You are not a Gadget

You are not a Gadget (2010) by Jaron Lanier is a strange, sprawling book where Lanier takes on ‘Cybernetic Totalitarianism” or Technological Utopianism which Lanier sees as people who think the Singularity is soon coming and that the internet has drastically improved everything and led to an explosive improvement in human thought.

Lanier is an extremely accomplished guy, after working at Atari and creating the first successful ‘art’ game he went on to coin the phrase Virtual Reality and has been involved with major universities and companies ever since. I saw him speak at a VR conference where he very intelligently criticized the grand dream of medical VR at the time with aplomb.

The book heavily criticizes ‘Web 2.0’ style collaboration as not producing a lot of great value. Lanier makes the point that if you’d told people in 1980 that an amazing new network of computers was going to write a new encyclopedia with entries on pop culture and rewrite UNIX they may not have been that impressed. Lanier points out that a lack of isolation leads to a lot more group think and the creation of a lot of low value information. Lanier also laments the rise of anonymous trolling, or really griefing, as being a sad consequence of online activity.

Lanier goes further and launches into an attack on Singularity type folk and people who see the internet as being everything.  Lanier is here arguing against something that most don’t come into contact with. Lanier himself lives in a world where these ideas are more strongly put forward and doesn’t seem to realise the lack of impact that these ideas have had outside a small clique. He goes on to argue that the elevation of computers in this clique makes people less human in a meaningful sense.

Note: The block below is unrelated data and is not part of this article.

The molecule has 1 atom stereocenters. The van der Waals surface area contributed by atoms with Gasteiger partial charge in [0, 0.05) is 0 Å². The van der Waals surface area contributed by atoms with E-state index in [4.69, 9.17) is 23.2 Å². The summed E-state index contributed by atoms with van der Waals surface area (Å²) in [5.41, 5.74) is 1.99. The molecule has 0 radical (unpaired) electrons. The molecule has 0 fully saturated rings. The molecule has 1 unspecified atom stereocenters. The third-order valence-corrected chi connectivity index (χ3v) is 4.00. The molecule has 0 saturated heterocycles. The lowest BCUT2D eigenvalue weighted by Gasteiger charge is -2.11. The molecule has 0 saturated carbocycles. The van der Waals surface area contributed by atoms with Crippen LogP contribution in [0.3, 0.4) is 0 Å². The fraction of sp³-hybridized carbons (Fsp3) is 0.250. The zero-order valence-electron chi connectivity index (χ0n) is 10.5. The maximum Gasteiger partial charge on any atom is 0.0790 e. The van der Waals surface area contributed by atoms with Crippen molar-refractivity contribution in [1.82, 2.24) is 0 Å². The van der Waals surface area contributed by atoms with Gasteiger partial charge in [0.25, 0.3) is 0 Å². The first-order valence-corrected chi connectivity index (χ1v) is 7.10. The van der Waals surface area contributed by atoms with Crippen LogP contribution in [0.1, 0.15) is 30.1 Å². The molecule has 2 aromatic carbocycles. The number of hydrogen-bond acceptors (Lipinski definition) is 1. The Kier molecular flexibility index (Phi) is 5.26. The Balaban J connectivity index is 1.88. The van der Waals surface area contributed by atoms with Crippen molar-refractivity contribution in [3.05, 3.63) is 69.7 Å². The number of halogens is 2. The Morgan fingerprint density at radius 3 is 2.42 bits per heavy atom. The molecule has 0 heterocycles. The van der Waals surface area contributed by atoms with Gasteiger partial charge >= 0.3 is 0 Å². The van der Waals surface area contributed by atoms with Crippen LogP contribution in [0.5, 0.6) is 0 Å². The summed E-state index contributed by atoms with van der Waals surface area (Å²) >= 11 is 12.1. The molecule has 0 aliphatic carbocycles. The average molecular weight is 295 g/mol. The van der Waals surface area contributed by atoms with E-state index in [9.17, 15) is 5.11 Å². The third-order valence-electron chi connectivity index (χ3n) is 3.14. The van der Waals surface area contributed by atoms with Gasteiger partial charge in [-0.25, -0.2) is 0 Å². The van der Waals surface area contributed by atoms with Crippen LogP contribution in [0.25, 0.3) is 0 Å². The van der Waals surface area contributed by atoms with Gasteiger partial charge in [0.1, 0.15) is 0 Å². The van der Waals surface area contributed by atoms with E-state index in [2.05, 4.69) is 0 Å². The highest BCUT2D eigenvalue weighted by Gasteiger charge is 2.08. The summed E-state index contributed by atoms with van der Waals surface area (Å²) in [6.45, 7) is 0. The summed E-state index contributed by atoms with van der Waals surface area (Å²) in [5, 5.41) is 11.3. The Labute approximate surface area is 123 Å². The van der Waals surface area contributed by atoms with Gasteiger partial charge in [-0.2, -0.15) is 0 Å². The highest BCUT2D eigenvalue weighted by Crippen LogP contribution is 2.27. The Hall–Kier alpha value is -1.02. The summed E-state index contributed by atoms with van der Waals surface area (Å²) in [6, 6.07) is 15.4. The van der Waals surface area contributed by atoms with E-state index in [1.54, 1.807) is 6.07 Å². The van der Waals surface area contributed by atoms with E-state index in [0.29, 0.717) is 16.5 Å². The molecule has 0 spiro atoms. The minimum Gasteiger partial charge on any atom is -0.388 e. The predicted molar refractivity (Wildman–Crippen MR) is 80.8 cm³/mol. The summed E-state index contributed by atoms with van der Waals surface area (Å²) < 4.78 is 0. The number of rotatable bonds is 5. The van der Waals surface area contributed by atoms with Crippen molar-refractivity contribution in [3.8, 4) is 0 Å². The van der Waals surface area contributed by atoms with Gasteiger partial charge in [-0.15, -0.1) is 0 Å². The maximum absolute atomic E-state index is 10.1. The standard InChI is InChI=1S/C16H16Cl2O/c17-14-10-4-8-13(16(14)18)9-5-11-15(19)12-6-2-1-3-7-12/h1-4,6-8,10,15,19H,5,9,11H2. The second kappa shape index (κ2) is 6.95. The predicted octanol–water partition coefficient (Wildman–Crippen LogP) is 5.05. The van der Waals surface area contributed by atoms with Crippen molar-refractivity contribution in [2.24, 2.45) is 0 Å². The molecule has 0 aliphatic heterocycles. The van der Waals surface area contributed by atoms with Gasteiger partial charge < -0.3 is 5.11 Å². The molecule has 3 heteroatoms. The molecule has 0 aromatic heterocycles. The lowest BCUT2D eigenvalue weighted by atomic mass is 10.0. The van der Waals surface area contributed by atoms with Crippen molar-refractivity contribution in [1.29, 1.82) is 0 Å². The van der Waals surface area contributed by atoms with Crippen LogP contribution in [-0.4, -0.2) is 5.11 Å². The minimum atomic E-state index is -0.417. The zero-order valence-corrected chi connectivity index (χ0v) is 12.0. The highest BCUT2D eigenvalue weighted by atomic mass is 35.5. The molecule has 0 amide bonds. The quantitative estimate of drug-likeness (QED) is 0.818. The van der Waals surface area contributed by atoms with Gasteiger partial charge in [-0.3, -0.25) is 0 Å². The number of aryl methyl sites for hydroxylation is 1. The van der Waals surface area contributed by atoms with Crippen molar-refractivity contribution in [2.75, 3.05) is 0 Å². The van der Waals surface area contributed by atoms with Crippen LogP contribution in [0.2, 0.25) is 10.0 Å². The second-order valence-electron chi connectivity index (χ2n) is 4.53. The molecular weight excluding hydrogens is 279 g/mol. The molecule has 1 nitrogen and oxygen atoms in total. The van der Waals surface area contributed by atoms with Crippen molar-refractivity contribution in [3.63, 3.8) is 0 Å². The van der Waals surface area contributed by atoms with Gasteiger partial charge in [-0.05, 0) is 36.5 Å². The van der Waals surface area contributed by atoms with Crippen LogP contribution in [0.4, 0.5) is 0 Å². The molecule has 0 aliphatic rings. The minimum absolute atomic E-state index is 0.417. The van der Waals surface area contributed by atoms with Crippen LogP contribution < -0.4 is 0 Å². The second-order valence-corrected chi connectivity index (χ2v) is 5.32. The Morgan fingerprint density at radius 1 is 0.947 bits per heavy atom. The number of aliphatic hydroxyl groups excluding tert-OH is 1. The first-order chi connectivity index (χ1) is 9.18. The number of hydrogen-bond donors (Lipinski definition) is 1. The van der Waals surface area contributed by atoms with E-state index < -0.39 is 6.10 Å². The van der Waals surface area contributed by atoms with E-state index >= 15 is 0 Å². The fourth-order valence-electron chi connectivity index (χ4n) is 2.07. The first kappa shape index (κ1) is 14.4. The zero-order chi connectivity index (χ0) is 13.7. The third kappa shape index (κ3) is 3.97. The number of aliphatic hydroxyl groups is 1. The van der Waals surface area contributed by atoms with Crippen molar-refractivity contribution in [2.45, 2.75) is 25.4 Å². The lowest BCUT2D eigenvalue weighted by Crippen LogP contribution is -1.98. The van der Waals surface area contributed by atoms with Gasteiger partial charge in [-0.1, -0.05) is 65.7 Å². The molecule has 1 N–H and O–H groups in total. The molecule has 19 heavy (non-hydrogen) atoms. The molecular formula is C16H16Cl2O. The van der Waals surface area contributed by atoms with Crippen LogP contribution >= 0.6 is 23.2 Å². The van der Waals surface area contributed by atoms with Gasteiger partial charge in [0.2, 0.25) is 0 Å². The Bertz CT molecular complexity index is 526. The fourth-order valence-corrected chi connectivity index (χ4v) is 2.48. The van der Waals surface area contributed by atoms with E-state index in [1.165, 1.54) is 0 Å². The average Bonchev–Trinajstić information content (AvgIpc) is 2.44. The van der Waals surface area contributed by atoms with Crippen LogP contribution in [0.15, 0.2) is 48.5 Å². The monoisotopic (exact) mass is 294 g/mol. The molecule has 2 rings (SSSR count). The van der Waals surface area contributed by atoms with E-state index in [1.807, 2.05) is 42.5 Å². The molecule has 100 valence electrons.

The book is difficult to read as it zooms from one topic to another and the thesis seems to be an aside at some parts of the book. The headings of the sections feel like a strange game of buzzword bingo of some kind. They really are quite clever. Lanier also clearly has a huge ego, few books are peppered with as many ‘I and famous person’ as this one. Lanier does, however, have something to say. It’s a pity the book isn’t shaped better. It may have been edited into the current form from something even more strange but even as it is it could really do with refinement. It is, however, well worth reading for people who are interested in the internet, computers and who are skeptical of the hyperbole that surrounds them.


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